Flashcards in Exam #4: Lower Respiratory Tract Infections II Deck (24):
What bacteria cause atypical bacterial pneumonia?
- Mycoplasma Pneumoniae
- Chlamydophila pneumoniae
- *Legionella pneumophila
What is the difference between walking pneumonia & toxic pneumonia? What bacteria cause these two different forms of pneumonia?
Walking pneumonia= patient looks better on presentation than is indicative of their CXR
- Mycoplasma pneumoniae
- Chlamydophila pneumoniae
Toxic pneumonia= very severe disease caused by Legionella pneumophila
What are the symptoms of bronchopneumonia or atypical pneumonia?
- Gradual onset of symptoms
- Dry cough
- Scant/watery sputum
How is atypical pneumonia treated?
Tetracycline & erythromycin
List the characterstics of Mycoplasma pneumoniae.
- Smallest free living bacteria
- Pleomorphic (no distinguishable shape)
- No peptidoglycan!
- Membrane contains sterols
- Culture requires supplementation with sterols & nucleotide precursors
- Fried egg colony morphology
- Restricted to humans
- Low infectious dose
*Some strains are part of the normal oral microbiota
What virulence factor is associated with mycoplasma pneumoniae?
P1 Adhesin that binds cilia & leads to ciliostasis, epithelial cell death/damage, & defect in mucociliary clearance
Why is anemia associated with mcyoplasma pneumoniae infection?
IgM response cross reacting with RBC can lead to anemia
How is mycoplasma pneumoniae diagnosed?
1) Microscopy i.e. culture is NOT recommended because of the small cell size & slow growth rate
2) Cold Agglutinin Test
3) PCR specific to mycoplasma
How is mycoplasma pneumoniae treated?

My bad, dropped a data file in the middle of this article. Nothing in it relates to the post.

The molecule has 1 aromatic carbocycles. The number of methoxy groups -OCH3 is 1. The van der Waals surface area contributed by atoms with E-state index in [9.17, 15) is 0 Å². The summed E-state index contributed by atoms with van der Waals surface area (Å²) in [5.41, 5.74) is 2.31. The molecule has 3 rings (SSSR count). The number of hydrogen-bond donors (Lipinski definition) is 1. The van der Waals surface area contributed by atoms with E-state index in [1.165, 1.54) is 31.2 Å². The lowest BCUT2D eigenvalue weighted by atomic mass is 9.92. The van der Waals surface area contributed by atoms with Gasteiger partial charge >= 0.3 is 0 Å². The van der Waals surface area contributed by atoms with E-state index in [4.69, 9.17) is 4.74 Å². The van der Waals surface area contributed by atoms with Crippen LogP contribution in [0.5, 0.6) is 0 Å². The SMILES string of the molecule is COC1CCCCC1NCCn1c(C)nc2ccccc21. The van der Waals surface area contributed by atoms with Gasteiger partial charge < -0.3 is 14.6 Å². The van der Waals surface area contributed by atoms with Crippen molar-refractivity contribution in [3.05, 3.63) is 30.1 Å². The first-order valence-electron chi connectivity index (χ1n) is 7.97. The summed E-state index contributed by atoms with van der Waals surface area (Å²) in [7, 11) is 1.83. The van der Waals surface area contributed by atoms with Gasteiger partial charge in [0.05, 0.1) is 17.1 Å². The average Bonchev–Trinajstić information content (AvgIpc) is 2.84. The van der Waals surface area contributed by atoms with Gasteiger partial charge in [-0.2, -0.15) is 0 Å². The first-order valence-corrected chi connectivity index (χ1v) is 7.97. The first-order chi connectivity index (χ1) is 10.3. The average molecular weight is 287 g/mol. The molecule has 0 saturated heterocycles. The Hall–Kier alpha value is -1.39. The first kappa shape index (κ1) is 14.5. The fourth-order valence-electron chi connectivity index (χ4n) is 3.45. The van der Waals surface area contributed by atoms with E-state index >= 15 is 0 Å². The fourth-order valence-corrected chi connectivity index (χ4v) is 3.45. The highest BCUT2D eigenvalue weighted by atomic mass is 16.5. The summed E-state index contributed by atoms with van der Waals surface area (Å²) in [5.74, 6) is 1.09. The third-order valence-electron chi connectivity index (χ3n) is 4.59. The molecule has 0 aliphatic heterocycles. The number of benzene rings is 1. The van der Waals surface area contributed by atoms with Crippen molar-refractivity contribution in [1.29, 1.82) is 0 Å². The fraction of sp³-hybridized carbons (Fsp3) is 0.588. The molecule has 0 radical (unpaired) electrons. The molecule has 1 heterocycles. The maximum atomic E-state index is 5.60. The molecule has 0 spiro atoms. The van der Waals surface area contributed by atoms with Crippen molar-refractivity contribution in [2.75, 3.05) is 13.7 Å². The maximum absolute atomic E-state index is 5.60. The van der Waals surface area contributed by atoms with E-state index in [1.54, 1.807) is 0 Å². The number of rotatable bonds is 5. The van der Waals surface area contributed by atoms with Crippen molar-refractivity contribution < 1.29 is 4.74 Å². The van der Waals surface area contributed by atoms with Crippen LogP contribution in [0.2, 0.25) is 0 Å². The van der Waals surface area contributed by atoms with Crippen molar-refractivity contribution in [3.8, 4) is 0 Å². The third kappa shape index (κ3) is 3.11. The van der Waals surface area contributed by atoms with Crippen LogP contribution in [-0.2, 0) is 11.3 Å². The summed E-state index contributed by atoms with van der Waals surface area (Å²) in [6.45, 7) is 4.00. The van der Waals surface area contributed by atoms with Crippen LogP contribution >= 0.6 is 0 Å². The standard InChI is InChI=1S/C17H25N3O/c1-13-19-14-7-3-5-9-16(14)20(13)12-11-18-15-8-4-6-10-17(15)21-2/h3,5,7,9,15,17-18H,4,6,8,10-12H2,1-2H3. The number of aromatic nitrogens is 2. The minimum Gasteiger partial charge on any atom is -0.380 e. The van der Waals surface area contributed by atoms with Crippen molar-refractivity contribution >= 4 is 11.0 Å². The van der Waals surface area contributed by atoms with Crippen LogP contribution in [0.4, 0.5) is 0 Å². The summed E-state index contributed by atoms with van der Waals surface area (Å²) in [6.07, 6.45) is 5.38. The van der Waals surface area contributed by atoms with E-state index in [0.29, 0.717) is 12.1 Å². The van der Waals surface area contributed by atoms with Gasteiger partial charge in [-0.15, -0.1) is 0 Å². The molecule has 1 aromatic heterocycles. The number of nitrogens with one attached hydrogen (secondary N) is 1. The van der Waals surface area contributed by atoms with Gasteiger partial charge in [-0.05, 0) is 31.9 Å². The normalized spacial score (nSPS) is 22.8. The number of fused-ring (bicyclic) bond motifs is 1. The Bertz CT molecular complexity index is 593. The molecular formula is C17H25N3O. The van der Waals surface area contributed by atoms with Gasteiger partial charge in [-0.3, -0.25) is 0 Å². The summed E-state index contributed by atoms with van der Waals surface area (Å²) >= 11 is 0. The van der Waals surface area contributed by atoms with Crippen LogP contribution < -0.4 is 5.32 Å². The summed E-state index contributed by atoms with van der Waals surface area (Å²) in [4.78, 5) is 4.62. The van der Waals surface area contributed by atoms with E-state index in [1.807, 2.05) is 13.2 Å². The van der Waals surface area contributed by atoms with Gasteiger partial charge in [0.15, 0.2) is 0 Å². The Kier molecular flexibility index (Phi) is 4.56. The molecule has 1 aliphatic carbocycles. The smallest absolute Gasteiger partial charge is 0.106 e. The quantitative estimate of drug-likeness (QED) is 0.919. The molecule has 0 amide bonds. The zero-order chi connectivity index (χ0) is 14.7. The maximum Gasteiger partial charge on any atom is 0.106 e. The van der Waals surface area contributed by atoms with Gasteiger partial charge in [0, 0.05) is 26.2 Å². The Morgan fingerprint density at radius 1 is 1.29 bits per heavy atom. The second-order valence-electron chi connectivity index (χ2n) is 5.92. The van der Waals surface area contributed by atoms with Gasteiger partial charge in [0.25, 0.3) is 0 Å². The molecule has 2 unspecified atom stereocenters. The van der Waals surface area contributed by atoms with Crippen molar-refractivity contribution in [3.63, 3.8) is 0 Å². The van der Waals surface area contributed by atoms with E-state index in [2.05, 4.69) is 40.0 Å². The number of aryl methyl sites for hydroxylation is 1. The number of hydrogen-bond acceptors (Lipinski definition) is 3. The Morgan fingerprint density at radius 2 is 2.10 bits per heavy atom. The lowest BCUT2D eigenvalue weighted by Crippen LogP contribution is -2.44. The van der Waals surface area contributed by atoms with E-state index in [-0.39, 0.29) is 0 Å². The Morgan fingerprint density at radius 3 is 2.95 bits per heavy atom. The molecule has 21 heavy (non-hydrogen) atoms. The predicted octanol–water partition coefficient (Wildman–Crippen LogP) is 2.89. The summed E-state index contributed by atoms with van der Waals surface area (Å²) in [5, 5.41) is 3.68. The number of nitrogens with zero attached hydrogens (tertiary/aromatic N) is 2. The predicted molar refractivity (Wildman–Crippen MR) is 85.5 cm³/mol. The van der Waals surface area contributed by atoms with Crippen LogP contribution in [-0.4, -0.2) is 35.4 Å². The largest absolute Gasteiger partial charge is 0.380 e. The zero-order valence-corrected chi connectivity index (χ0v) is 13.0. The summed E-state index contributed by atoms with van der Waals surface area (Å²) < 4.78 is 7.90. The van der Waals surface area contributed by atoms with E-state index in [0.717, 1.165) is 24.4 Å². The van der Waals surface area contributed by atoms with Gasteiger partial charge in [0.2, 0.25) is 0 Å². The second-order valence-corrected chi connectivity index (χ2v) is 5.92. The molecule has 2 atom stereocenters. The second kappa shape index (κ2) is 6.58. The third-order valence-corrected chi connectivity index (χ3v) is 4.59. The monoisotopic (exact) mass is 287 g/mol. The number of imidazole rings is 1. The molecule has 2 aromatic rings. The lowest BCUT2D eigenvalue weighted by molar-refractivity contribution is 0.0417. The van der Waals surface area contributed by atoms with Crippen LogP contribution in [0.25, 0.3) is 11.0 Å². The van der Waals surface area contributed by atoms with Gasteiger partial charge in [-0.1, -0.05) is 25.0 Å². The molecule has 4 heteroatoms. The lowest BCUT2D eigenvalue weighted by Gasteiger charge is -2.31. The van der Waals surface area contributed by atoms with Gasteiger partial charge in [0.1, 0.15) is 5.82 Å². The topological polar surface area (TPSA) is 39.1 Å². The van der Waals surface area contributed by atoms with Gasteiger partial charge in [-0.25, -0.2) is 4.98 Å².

- Tetracycline & macrolide (erythromycin)
- NOT beta-lactams because NO peptidogylcan
List the characteristics of Chlamydophila pneumoniae. Aside from pneumonia, what else is C. penumoniae associated with?
- Small Gram (-) obliagte intracellular pathogen
- Cause atypical pneumonia
- Implicated in atherosclerotic plaque formation
How is Chlamydophila pneumoniae diagnosed?
- Microimmunofluorescence (antibody)
- PCR detection
How is Chlamydophila pneumoniae treated?
Tetracycline & a macrolide (erythromycin)
What is Legionella pneumophila?
Causative agent of Legionnaires Disease
What are the two types of disease that Legionella pneumophila causes in humans?
- Severe pneumonia
- GI symptoms
- CNS symptoms
Pontiac Fever= mild flu like illness
How do Legionnares Disease & Pontiac Fever differ?
Legionnares Disease= much less prevalent but much more severe
Pontiac Fever= much more prevalent but also much less severe
List the characteristics of Legionella pneumophila.
- Gram (-) coccobacilli
- Difficult to culture (silver stain)
- Ubiquitous in aquatic environments & requires high humidity
- Mainly exists as parasites of amoeba
How is Legionella pneumophila transmitted to humans?
Aerosols from manmade water supplies that harbor Legionella & their amoeba host
- I.e. cooling towers & air conditioning units in old hotels, factories, & hospitals
- Respiratory therapy devices
What are Legionella pneumophila outbreaks associated with?
- Cooling towers & air conditioning units in old hotels, factories, & hospitals
- Resp. therapy device
Describe the virulence & pathogenesis of Legionella pneumophila.
- Target & attach to alveolar macrophages using pili, flagella, & numerous proteins
- Enter macrophage via endocytic vacuole--called the coiling phenomenon
- Hijacks the cell
How does Legionella pneumophila hijack the cell?
1) 100s of bacterial proteins are injected into the cell using a type 4 secretion system, preventing fusion with the lysosome
2) Recruits ribosome, mitochondria, & ER to the Legionella-containing vacuole
3) Replication of bacteria to high numbers
4) Cell lysis
5) Multiple bacterial & host enzymes are released in this process, which leads to inflammation, lung necrosis, and systemic toxicity
What is an LCV?
A vacuole containing Legionella that has recruited the ribosome, mitochondria, & ER
How does Legionella pneumophila infection manifest clinically?
- Severe toxic pneumonia
- Myalgia, headache, rapidly rising fever
- Dry cough, may be productive
- Chills, pleurisy, vomiting, diarrhea, confusion
- Patchy infiltrate on CXR
- Patient becomes progressively ill over the course of 3-6 days-->shock, resp. failure
- Elevated WBC count (leukocytosis)
How is Legionella pneumophila infection diagnosed?
2) DFA= Direct fluorescent antibody detection of organisms
3) PCR (NAA or NAAT)